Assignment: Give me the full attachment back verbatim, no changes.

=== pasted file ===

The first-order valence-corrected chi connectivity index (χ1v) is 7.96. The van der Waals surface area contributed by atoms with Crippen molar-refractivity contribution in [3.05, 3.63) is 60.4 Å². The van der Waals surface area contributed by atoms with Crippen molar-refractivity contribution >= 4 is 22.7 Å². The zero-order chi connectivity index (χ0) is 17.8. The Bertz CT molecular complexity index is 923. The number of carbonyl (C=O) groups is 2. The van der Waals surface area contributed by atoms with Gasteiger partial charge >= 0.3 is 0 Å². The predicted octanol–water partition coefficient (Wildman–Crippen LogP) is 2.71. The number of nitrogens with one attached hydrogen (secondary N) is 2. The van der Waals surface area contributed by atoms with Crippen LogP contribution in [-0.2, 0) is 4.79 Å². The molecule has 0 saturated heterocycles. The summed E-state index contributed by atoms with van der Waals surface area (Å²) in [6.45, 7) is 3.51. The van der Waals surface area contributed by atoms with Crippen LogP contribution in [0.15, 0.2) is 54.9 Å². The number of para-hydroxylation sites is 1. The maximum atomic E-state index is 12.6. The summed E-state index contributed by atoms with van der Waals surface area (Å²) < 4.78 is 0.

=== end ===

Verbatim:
The first-order valence-corrected chi connectivity index (χ1v) is 7.96. The van der Waals surface area contributed by atoms with Crippen molar-refractivity contribution in [3.05, 3.63) is 60.4 Å². The van der Waals surface area contributed by atoms with Crippen molar-refractivity contribution >= 4 is 22.7 Å². The zero-order chi connectivity index (χ0) is 17.8. The Bertz CT molecular complexity index is 923. The number of carbonyl (C=O) groups is 2. The van der Waals surface area contributed by atoms with Gasteiger partial charge >= 0.3 is 0 Å². The predicted octanol–water partition coefficient (Wildman–Crippen LogP) is 2.71. The number of nitrogens with one attached hydrogen (secondary N) is 2. The van der Waals surface area contributed by atoms with Crippen LogP contribution in [-0.2, 0) is 4.79 Å². The molecule has 0 saturated heterocycles. The summed E-state index contributed by atoms with van der Waals surface area (Å²) in [6.45, 7) is 3.51. The van der Waals surface area contributed by atoms with Crippen LogP contribution in [0.15, 0.2) is 54.9 Å². The number of para-hydroxylation sites is 1. The maximum atomic E-state index is 12.6. The summed E-state index contributed by atoms with van der Waals surface area (Å²) < 4.78 is 0.